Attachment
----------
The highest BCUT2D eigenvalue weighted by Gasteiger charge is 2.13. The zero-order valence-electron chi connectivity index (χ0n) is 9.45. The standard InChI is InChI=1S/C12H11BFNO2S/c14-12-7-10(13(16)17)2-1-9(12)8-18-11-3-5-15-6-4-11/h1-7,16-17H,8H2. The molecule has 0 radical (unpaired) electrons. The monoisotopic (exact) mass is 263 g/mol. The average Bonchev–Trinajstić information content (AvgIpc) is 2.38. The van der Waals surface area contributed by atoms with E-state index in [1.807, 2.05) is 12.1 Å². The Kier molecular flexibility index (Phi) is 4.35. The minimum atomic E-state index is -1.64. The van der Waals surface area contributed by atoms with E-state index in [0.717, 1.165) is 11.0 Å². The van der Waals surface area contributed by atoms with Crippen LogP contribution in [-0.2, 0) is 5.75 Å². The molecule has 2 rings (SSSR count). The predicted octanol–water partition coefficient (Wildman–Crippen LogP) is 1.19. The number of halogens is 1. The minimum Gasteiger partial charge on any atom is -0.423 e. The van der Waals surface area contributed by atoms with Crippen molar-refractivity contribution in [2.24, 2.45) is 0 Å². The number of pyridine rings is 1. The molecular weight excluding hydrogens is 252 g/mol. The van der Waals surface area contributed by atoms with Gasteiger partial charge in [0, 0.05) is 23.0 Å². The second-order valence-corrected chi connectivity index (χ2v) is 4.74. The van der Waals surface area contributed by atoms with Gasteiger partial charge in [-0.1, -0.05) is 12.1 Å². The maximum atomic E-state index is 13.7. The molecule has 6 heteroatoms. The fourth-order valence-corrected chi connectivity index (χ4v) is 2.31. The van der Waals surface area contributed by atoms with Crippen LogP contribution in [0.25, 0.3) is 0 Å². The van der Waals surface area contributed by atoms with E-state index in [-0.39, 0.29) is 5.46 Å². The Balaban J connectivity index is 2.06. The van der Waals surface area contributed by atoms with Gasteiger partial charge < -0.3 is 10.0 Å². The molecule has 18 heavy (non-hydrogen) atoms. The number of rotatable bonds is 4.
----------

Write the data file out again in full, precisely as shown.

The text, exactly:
The highest BCUT2D eigenvalue weighted by Gasteiger charge is 2.13. The zero-order valence-electron chi connectivity index (χ0n) is 9.45. The standard InChI is InChI=1S/C12H11BFNO2S/c14-12-7-10(13(16)17)2-1-9(12)8-18-11-3-5-15-6-4-11/h1-7,16-17H,8H2. The molecule has 0 radical (unpaired) electrons. The monoisotopic (exact) mass is 263 g/mol. The average Bonchev–Trinajstić information content (AvgIpc) is 2.38. The van der Waals surface area contributed by atoms with E-state index in [1.807, 2.05) is 12.1 Å². The Kier molecular flexibility index (Phi) is 4.35. The minimum atomic E-state index is -1.64. The van der Waals surface area contributed by atoms with E-state index in [0.717, 1.165) is 11.0 Å². The van der Waals surface area contributed by atoms with Crippen LogP contribution in [-0.2, 0) is 5.75 Å². The molecule has 2 rings (SSSR count). The predicted octanol–water partition coefficient (Wildman–Crippen LogP) is 1.19. The number of halogens is 1. The minimum Gasteiger partial charge on any atom is -0.423 e. The van der Waals surface area contributed by atoms with Crippen molar-refractivity contribution in [2.24, 2.45) is 0 Å². The number of pyridine rings is 1. The molecular weight excluding hydrogens is 252 g/mol. The van der Waals surface area contributed by atoms with Gasteiger partial charge in [0, 0.05) is 23.0 Å². The second-order valence-corrected chi connectivity index (χ2v) is 4.74. The van der Waals surface area contributed by atoms with Gasteiger partial charge in [-0.1, -0.05) is 12.1 Å². The maximum atomic E-state index is 13.7. The molecule has 6 heteroatoms. The fourth-order valence-corrected chi connectivity index (χ4v) is 2.31. The van der Waals surface area contributed by atoms with Crippen LogP contribution in [0.25, 0.3) is 0 Å². The van der Waals surface area contributed by atoms with E-state index in [-0.39, 0.29) is 5.46 Å². The Balaban J connectivity index is 2.06. The van der Waals surface area contributed by atoms with Gasteiger partial charge < -0.3 is 10.0 Å². The molecule has 18 heavy (non-hydrogen) atoms. The number of rotatable bonds is 4.